You heard me right: Phillip and I, of our own free will and choice, used our own money to buy our child a recorder and bring it home.
It was a toy we saw in the $1 section at Target, sometime near Christmas, and thought, "What a fun thing for her to play with, and it's only a dollar! Let's put it in her stocking." And so with that thought, in the cart it went.
What fools we were.
When our 4-year-old got her hands on the lovely orange plastic harbinger of doom, she asked, "What is it?"
"It's a recorder," we told her, excited. "You put it in your mouth, put your fingers on these holes, and when you blow it makes music!"
Yet, what came out of the recorder next was certainly not music.
With the vigor she'd previously reserved for blowing out her birthday candles, she emptied the full extent of her 4-year-old lung capacity into that thing and made the most unholy sound I'd ever heard.
It was like a dog whistle designed by Satan.
Our smiles began to fade as she continued blasting air into the recorder, over and over, clearly delighted with herself.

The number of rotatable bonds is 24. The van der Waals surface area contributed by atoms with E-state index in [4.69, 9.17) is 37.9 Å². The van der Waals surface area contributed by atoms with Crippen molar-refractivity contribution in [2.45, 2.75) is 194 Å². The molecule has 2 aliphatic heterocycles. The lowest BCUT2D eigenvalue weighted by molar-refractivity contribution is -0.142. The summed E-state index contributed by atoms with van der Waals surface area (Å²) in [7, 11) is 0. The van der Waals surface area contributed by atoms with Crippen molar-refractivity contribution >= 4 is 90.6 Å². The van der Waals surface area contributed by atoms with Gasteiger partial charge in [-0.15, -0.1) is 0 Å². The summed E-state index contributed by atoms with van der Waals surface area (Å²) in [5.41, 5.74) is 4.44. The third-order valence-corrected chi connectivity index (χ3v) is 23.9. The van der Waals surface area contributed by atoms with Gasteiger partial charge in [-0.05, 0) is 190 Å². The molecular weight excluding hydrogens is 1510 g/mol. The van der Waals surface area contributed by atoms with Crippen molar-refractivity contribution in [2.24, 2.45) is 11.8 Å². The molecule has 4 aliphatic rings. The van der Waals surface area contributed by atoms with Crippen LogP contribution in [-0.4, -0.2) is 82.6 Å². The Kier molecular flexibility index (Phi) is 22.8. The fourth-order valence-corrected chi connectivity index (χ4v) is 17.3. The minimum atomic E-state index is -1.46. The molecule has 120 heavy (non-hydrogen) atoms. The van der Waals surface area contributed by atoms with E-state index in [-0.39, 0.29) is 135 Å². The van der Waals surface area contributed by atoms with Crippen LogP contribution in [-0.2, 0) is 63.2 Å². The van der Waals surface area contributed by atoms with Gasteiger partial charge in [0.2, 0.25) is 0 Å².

"Here, let me show you," I offered, prying it from her hands. "Blow softer, like this."
My daughter nodded eagerly.
"And if you wiggle your fingers like this," I continued, "it makes different notes!"
I handed it back to her, only to hear the demonic shrieking noise again. It turns out that "possessed teakettle" is the only sound that can come from a recorder in the hands of a 4-year-old, regardless of how much time and loving instruction you've given her.
Eventually, the recorder made its way to our attic, where toys go to die.
Fast-forward several years later, and that same child is now a 4th grader, bringing home a real recorder from school nightly to practice "Hot Cross Buns."
Life has come full-circle.
To be fair, I do see a marked improvement. She plays actual notes now, for starters.
However, the recorder is still the recorder. I've discovered that even the prettiest sound that comes from a recorder is not much better than the ugliest sound that comes from a recorder.
When she fills our house with strains from "Twinkle, Twinkle, Little Star," Phillip and I look sideways at each other and all we can say is the same thing we said to ourselves back when she was assaulting our eardrums at age four: "At least she's cute."
Wish us luck getting through the rest of the school year.